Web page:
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Supreme Court, Appellate Term, New York.

The PEOPLE of the State of New York, Respondent, v. Danielle CASTELLINI, Defendant-Appellant.

Decided: July 13, 2009

Present:  McKEON, P.J., SCHOENFELD, J. Ateshoglou & Aiello, P.C., New York City (Steven D. Ateshoglou of counsel), for appellant. Robert M. Morgenthau, District Attorney, New York City (Susan Axelrod and Jung Park of counsel), for respondent.

Judgment (Gerald Harris, J.), rendered September 27, 2006, reversed, on the law, the plea vacated, the information reinstated, and the matter remanded to Criminal Court for further proceedings.   Appeal from order (Ellen M. Coin, J.), entered on or about March 1, 2007, denying defendant's CPL 440.10 motion, dismissed as academic.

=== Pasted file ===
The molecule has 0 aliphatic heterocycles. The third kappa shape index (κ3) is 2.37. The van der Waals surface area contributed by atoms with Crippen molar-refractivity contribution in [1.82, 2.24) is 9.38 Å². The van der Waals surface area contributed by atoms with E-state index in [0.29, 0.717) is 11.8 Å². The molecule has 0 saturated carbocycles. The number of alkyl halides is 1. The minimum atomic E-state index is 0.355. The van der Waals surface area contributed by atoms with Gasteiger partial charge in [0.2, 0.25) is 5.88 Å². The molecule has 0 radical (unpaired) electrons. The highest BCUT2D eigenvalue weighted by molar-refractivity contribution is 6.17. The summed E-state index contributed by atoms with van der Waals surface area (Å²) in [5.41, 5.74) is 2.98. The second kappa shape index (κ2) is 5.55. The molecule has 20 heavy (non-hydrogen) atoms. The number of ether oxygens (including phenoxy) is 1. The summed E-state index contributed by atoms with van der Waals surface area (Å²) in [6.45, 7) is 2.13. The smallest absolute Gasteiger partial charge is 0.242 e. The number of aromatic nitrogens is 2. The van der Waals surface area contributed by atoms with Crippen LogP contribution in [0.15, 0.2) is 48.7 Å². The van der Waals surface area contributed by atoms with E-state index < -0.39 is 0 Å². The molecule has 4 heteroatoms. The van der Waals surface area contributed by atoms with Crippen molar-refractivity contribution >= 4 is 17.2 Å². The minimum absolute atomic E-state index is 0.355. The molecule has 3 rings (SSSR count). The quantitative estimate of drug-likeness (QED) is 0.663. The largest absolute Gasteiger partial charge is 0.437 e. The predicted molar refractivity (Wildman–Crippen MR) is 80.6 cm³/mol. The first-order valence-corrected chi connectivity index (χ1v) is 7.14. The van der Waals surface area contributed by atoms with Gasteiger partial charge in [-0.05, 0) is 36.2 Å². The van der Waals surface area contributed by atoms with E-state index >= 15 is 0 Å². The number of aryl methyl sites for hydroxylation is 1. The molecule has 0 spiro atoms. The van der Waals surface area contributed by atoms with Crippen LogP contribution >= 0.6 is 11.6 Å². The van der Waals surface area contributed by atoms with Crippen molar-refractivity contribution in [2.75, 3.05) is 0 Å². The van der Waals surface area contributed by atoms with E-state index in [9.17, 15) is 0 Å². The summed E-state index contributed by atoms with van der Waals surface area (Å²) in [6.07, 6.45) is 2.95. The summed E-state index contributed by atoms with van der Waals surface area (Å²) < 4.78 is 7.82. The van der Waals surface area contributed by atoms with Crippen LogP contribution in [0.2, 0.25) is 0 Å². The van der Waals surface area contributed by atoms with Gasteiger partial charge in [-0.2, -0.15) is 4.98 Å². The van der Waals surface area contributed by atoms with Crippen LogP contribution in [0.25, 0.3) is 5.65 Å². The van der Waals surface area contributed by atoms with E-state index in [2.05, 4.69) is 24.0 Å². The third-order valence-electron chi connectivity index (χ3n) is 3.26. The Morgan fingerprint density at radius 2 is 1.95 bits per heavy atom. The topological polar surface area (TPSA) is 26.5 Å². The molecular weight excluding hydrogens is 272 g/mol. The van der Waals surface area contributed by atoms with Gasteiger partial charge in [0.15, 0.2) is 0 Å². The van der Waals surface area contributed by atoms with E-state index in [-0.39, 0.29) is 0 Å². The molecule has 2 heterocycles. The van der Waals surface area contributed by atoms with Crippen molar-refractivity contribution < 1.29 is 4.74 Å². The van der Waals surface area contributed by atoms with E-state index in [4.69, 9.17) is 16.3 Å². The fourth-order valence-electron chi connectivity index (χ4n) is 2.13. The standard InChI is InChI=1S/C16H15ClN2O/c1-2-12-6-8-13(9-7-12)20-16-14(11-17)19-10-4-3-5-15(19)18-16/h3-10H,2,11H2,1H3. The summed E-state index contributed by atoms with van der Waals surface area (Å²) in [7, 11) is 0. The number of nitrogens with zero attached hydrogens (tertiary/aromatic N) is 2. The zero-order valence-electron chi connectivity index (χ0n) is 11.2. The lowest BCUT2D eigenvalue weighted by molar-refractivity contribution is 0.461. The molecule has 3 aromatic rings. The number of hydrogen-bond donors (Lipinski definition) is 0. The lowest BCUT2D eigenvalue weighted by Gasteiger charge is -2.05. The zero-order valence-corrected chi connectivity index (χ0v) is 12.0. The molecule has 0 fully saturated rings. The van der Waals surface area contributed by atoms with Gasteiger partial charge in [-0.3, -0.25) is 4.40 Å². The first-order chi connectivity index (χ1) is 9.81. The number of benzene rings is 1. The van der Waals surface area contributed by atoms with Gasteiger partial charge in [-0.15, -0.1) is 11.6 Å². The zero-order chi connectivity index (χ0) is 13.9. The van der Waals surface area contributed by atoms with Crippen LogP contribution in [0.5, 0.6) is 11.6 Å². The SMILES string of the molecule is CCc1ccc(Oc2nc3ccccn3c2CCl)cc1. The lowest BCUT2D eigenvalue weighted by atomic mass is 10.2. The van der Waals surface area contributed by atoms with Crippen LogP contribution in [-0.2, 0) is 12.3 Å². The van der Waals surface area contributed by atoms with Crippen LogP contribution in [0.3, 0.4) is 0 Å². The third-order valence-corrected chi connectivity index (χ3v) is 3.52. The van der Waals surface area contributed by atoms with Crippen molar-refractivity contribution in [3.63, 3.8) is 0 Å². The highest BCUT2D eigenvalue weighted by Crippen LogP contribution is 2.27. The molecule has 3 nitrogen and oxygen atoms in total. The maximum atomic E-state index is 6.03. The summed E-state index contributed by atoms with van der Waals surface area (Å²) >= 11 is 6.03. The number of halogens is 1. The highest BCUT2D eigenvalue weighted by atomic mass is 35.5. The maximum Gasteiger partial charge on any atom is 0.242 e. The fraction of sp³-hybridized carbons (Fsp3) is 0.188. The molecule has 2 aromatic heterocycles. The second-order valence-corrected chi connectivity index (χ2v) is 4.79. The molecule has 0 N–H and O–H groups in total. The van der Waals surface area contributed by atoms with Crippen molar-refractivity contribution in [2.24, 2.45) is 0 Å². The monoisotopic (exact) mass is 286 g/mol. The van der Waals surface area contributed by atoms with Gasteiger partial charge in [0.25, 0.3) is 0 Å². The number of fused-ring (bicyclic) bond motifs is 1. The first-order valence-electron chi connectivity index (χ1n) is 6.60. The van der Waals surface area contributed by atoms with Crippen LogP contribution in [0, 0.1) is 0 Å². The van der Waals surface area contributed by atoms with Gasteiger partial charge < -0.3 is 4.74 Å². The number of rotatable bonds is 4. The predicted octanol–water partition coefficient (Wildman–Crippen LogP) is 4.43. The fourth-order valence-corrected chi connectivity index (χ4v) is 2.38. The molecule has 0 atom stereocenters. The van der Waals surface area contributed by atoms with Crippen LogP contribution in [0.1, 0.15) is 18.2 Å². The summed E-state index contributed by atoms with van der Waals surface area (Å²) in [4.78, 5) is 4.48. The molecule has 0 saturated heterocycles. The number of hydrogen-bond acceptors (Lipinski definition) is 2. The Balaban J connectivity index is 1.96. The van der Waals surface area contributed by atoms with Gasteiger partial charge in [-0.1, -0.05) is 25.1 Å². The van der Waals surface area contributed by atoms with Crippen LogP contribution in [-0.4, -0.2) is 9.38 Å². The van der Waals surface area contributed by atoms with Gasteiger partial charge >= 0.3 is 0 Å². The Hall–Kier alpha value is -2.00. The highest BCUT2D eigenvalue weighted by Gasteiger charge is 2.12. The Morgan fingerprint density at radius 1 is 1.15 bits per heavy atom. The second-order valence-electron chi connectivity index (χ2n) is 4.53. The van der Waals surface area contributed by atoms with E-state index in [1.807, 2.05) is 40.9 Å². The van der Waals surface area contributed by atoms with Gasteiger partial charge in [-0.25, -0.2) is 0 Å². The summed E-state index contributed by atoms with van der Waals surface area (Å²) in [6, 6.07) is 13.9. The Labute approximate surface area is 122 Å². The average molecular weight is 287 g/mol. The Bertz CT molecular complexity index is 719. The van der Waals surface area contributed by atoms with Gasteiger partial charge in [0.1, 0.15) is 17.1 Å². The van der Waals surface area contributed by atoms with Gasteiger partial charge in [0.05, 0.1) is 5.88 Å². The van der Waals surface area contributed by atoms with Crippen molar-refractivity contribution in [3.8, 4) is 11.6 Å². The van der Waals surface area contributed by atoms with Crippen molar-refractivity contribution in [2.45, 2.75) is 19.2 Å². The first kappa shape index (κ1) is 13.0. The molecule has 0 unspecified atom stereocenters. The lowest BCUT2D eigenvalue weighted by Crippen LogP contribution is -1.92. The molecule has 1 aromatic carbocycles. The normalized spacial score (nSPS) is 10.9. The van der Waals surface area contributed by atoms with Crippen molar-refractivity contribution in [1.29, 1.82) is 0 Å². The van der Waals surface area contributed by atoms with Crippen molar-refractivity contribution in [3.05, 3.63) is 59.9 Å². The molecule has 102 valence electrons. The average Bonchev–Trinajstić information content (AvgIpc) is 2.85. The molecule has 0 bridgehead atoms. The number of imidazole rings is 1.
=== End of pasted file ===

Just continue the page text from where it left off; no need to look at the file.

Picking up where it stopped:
In order for a guilty plea to be entered knowingly, intelligently and voluntarily, a defendant must be advised of the direct consequences of the plea (see People v. Ford, 86 N.Y.2d 397, 403, 633 N.Y.S.2d 270, 657 N.E.2d 265 [1995] ).   Although there is no mandatory catechism, a minimum requirement for a valid plea is that the defendant understands the direct penal consequences (see People v. Catu, 4 N.Y.3d 242, 792 N.Y.S.2d 887, 825 N.E.2d 1081 [2005] ).   Here, the plea minutes show that the court misinformed defendant of the nature and duration of the requisite driver's license sanction, erroneously stating that the sentence would include a 90-day license suspension, when in fact the mandatory sanction was a one-year license revocation.   While in some jurisdictions the loss of a driver's license “result[s] from the actions taken by agencies the court does not control,” and thus is considered a collateral consequence (People v. Ford, 86 N.Y.2d at 403, 633 N.Y.S.2d 270, 657 N.E.2d 265, citing Moore v. Hinton, 513 F.2d 781 [5th Cir.1975] ), the license sanction here involved constituted punishment directly imposed by the court as a result of defendant's guilty plea (see Vehicle and Traffic Law § 1193[2][a], [b]), and was thus a direct consequence of the plea.   The court's error is not subject to harmless error analysis (see People v. Hill, 9 N.Y.3d 189, 192, 849 N.Y.S.2d 13, 879 N.E.2d 152 [2007], cert. denied --- U.S. ----, 128 S.Ct. 2430, 171 L.Ed.2d 257 [2008] ), and renders the plea invalid.